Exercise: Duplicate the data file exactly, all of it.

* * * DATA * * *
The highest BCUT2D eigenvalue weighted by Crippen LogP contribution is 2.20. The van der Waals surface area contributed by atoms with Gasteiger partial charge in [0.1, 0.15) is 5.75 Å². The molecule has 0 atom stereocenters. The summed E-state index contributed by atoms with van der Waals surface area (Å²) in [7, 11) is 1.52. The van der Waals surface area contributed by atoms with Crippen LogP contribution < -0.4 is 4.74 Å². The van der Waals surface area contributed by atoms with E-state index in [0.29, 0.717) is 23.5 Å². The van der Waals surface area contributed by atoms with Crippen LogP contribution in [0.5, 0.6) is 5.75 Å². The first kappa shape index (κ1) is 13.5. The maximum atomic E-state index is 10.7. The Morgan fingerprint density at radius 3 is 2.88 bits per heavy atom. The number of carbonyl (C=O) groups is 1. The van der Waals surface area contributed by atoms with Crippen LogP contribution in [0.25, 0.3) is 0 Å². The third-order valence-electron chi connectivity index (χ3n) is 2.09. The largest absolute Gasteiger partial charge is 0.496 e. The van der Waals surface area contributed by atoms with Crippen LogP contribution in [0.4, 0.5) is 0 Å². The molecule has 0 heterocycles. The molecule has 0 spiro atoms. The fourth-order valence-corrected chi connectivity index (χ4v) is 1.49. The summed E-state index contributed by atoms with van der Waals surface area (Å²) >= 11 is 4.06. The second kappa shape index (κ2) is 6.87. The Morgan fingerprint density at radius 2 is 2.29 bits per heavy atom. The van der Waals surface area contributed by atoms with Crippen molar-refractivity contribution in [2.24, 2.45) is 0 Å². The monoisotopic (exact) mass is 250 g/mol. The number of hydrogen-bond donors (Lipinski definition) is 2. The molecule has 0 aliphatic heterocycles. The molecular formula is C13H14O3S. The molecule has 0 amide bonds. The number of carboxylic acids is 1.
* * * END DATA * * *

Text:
The highest BCUT2D eigenvalue weighted by Crippen LogP contribution is 2.20. The van der Waals surface area contributed by atoms with Gasteiger partial charge in [0.1, 0.15) is 5.75 Å². The molecule has 0 atom stereocenters. The summed E-state index contributed by atoms with van der Waals surface area (Å²) in [7, 11) is 1.52. The van der Waals surface area contributed by atoms with Crippen LogP contribution < -0.4 is 4.74 Å². The van der Waals surface area contributed by atoms with E-state index in [0.29, 0.717) is 23.5 Å². The van der Waals surface area contributed by atoms with Crippen LogP contribution in [0.5, 0.6) is 5.75 Å². The first kappa shape index (κ1) is 13.5. The maximum atomic E-state index is 10.7. The Morgan fingerprint density at radius 3 is 2.88 bits per heavy atom. The number of carbonyl (C=O) groups is 1. The van der Waals surface area contributed by atoms with Crippen LogP contribution in [0.25, 0.3) is 0 Å². The third-order valence-electron chi connectivity index (χ3n) is 2.09. The largest absolute Gasteiger partial charge is 0.496 e. The van der Waals surface area contributed by atoms with Crippen LogP contribution in [0.4, 0.5) is 0 Å². The molecule has 0 heterocycles. The molecule has 0 spiro atoms. The fourth-order valence-corrected chi connectivity index (χ4v) is 1.49. The summed E-state index contributed by atoms with van der Waals surface area (Å²) >= 11 is 4.06. The second kappa shape index (κ2) is 6.87. The Morgan fingerprint density at radius 2 is 2.29 bits per heavy atom. The van der Waals surface area contributed by atoms with Crippen molar-refractivity contribution in [2.24, 2.45) is 0 Å². The monoisotopic (exact) mass is 250 g/mol. The number of hydrogen-bond donors (Lipinski definition) is 2. The molecule has 0 aliphatic heterocycles. The molecular formula is C13H14O3S. The molecule has 0 amide bonds. The number of carboxylic acids is 1.